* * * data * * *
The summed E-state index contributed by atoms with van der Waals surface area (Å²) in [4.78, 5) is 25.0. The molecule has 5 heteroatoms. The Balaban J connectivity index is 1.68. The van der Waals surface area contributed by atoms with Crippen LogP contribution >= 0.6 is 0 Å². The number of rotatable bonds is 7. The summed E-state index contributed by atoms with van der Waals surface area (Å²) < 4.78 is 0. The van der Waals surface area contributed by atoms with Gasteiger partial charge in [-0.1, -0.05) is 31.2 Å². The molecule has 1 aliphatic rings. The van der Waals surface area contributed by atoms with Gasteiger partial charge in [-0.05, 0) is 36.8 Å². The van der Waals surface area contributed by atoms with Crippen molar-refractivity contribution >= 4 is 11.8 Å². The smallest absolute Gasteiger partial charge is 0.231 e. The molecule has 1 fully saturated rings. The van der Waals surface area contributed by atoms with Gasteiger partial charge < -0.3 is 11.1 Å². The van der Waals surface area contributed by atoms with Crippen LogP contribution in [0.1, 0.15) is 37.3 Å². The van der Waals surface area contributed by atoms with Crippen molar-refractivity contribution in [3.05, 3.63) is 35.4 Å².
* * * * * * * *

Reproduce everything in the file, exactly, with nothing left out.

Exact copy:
The summed E-state index contributed by atoms with van der Waals surface area (Å²) in [4.78, 5) is 25.0. The molecule has 5 heteroatoms. The Balaban J connectivity index is 1.68. The van der Waals surface area contributed by atoms with Crippen LogP contribution >= 0.6 is 0 Å². The number of rotatable bonds is 7. The summed E-state index contributed by atoms with van der Waals surface area (Å²) < 4.78 is 0. The van der Waals surface area contributed by atoms with Gasteiger partial charge in [-0.1, -0.05) is 31.2 Å². The molecule has 1 aliphatic rings. The van der Waals surface area contributed by atoms with Gasteiger partial charge in [-0.05, 0) is 36.8 Å². The van der Waals surface area contributed by atoms with Crippen molar-refractivity contribution >= 4 is 11.8 Å². The smallest absolute Gasteiger partial charge is 0.231 e. The molecule has 1 fully saturated rings. The van der Waals surface area contributed by atoms with Gasteiger partial charge < -0.3 is 11.1 Å². The van der Waals surface area contributed by atoms with Crippen LogP contribution in [0.1, 0.15) is 37.3 Å². The van der Waals surface area contributed by atoms with Crippen molar-refractivity contribution in [3.05, 3.63) is 35.4 Å².